Acute shortage of medicines jeopardises lives

An acute shortage of some life-saving drugs has taken place in the market here but the health authorities have turned a blind eye to the issue, giving opportunity to the black-marketers to make fortunes, The Nation has learnt.
A survey conducted by this scribe revealed that the prices of some medicines shot up to five fold in the market and the patients faced with severe difficulty in finding their desired medicines.
“The field force of pharmaceutical companies has created the fake paucity of medicines with the connivance of distributors to fleece the patients,” said health sources. Thirty-tablets pack AZM used to dry water in the head of infants are available at a few pharmacies against Rs2,000 while its actual price is just Rs47. Similarly, Decadron injection is being sold at Rs750 in black instead of its actual price of Rs350. The price of Panadol tablet has also gone up by Rs5 per strip. The demand for Panadol went up because of its use in treatment of dengue fever and the price of per strip went up to Rs15 from Rs10.
It was found during the survey that many other medicines like Thyroxin, Lenoxin, Angesid, Phenobarbitone, Batnisol drops, Actifid P syrup and calcium injection were also being sold at exorbitant rates. The survey revealed that the patients were forced to purchase some irrelevant medicines, called by the medicine distributors dead items, if they wanted to buy medicines currently falling in short item list of medicines.
Meanwhile, the civil society and human rights activists demanded that the government should take notice of fake shortage of life saving drugs and adopt immediate measures to ensure availability of medicines.
“It’s really horrible. A heart patient is dying of attack and his attendants are told that the medicine is not available in the market. Is this the fruit of democracy we’ve been striving for?” questioned Azeem Khan, a civil society activist. He said that the government had a large health apparatus in terms of drug inspectors and health officials, who drew millions of rupees from national kitty as their salaries, but they completely failed to discharge their duties. He alleged that the concerned health authorities were equally responsible for medicine crisis, demanding that Chief Minister Shahbaz Sharif should take immediate action for ending the drug shortage.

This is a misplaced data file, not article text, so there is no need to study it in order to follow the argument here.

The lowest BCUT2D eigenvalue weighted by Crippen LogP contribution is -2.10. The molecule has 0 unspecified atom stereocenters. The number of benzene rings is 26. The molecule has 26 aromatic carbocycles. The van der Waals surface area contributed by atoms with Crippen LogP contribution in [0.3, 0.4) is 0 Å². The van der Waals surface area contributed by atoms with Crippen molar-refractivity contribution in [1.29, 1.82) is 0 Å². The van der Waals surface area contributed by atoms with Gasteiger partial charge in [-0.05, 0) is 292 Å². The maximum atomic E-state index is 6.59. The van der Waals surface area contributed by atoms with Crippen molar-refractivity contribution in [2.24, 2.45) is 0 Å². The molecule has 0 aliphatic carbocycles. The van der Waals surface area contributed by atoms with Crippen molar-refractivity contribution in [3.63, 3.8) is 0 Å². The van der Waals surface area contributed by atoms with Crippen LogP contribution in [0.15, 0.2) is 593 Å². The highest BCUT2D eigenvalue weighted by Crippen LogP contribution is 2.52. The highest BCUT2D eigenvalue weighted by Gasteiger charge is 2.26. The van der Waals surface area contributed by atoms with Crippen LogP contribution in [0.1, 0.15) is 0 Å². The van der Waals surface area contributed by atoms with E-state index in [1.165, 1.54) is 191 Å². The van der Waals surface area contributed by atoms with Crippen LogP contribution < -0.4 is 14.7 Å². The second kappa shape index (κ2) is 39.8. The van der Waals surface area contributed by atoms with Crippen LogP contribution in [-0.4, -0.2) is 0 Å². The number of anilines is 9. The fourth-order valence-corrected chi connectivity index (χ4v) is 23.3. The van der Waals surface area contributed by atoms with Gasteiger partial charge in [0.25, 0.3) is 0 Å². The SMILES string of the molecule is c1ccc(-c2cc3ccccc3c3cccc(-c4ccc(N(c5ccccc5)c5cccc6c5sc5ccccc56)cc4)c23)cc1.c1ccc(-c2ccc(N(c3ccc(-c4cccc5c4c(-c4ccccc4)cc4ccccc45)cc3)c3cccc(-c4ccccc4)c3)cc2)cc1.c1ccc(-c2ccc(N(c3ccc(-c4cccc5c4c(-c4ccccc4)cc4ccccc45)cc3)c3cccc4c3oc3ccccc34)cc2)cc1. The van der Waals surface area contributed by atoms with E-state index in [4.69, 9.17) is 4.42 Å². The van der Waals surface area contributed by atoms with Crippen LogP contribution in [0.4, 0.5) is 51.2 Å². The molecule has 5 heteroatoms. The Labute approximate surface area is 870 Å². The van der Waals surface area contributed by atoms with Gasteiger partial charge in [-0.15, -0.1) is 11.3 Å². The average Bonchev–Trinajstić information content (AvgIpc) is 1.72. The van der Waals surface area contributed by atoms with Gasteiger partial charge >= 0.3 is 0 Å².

PROTEST POSTPONED: The Punjab Professors and Lecturers Association has called off a rally on an assurance given by the provincial education minister regarding confirmation of services of all lecturers recruited in 2012 within next two months.
PPLA Secretary General Tanveer Shah disclosed that another meeting with the minister would take place on April 2 followed by PPLA’s Central Executive Committee meeting. “The future line of action will be announced after this meeting,” he added.
He claimed that Minister Rana Mashhood gave the assurance in a recent meeting with a delegation of the association and told them that all the lecturers appointed on contractual basis in different colleges of Punjab during 2012 would be given job confirmation in two months.
The PPLA had given a call for a protest rally from Nasir Bagh to Punjab Assembly on March 27 but it has called off the procession after getting assurance from the provincial government. The delegation discussed a number of issues with the provincial minister and Rana Mashhood told the delegates that the policy to upgrade colleges as universities would also be revised soon and no college would be given university status till the revision.

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